Conservatives in the House and Senate achieved a small, but important victory when both chambers passed legislation this week reforming the federal Terrorism Risk Insurance Act.  The bill protects taxpayers by limiting their potential exposure should the United States suffer another significant terrorist event similar to September 11th.

In modern America, taxpayers have become the golden goose. All too often, tabs that should be paid for by private industry are picked up by Uncle Sam. This is especially acute when it comes to natural disasters. Aid goes out but nothing is ever repaid. A single storm can cost billions.

While TRIA temporarily puts taxpayers on the hook as a backstop of loss to insurance companies in the event of a major attack, the program actually saves taxpayers money by providing a structure for private money to pay the costs of a terrorist attack instead of government.

TRIA came about after the 9/11 attacks highlighted the need for terrorism insurance on soft targets. But insurance companies’ inability to calculate likelihood and degree of exposure meant they weren’t offering policies. TRIA enables insurance companies to write terrorism policies without risking bankruptcy by offering federal loans in the event of catastrophic damage. The loans must be repaid in full. In practice, TRIA enables private industry to put some skin into the game. Absent terrorism insurance, taxpayers would likely absorb the full cost of an attack.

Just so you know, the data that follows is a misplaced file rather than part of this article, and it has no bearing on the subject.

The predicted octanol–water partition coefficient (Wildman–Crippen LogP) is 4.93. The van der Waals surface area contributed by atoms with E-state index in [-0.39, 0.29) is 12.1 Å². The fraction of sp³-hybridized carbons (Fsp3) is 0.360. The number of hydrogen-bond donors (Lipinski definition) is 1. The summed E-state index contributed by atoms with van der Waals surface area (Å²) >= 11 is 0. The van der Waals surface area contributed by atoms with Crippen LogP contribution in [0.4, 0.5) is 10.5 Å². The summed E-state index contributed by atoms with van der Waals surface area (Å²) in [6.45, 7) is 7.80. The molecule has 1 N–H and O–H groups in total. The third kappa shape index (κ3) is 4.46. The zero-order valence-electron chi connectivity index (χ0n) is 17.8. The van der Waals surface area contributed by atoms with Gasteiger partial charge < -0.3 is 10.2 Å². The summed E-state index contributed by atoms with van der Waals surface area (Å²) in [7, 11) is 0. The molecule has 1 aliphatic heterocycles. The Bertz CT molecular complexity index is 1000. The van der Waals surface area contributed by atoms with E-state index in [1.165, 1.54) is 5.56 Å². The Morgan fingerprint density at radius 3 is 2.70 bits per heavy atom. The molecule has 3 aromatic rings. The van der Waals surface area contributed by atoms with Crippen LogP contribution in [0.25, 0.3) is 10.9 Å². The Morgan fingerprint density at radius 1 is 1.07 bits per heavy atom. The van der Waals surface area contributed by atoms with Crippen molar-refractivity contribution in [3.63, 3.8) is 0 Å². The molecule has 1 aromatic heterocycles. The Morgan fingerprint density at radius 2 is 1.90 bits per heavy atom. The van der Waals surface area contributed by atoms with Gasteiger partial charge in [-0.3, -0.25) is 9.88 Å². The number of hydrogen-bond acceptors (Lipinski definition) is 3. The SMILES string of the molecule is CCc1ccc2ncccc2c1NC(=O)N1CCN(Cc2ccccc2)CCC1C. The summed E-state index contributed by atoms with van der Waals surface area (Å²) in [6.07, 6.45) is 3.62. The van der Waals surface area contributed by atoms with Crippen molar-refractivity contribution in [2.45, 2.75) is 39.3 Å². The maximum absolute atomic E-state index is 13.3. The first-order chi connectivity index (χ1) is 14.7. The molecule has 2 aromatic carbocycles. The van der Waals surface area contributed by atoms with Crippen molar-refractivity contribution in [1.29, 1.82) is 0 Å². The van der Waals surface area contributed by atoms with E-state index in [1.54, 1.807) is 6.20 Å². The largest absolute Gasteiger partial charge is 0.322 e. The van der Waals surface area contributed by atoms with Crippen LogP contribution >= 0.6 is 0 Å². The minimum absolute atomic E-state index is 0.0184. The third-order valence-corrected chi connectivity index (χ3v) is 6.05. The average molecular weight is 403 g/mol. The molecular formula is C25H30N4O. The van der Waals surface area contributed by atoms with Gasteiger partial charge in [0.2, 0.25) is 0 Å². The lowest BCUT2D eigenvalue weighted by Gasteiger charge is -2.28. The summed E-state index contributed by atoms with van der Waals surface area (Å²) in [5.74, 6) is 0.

TRIA enables insurance companies to write terrorism policies without risking bankruptcy by offering federal loans as a backstop. The loans must be repaid in full and only kick in should a major terrorist attack occur. In practice, TRIA enables private industry to put some skin into the game. Absent terrorism insurance, taxpayers would likely absorb the full cost of an attack.

Beyond protecting taxpayers TRIA helps mitigate mitigating the economic impacts of the threat of terrorism. In the months following 9/11, the absence of terrorism insurance caused a great deal economic damage. Banks won’t write a loan on something that isn’t insured. Absent funding, that new office building doesn’t get built and all the jobs associated with it don’t happen.

Some have argued that the government needs to get out of the terrorism insurance market. I agree. TRIA should be a temporary program that lasts only as long as it takes for the private marketplace to take over. That is precisely what the Chairman of the House Financial Services Committee set out to do when the bill came up for reauthorization last year. Conservative Chairman Jeb Hensarling pushed reforms to encourage the development of a private market and to further increase taxpayer protections until that happens.

Hensarling’s bill passed of the House last year but failed in the Senate. As a result of the delay, the program expired on December 31, 2014. At this early date, most affected deals are enjoying a temporary grace period. But if TRIA is not renewed, policies will start to be cancelled, projects shut down and jobs lost. Fitch Ratings has identified at least 20 translations that will be downgraded to Rating Watch Negative.

Hensarling reintroduced his bill in the new Congress and both the House and Senate voted to pass it this week. But the White House has been noncommittal and there has even been talk of a veto.

The only path to getting government out of the terrorism insurance business is to develop a free market solution. Hensarling’s bill is the path to that market.The President should sign the TRIA legislation immediately. The sooner TRIA is renewed, the sooner taxpayers can get off the hook.

Be Sociable, Share!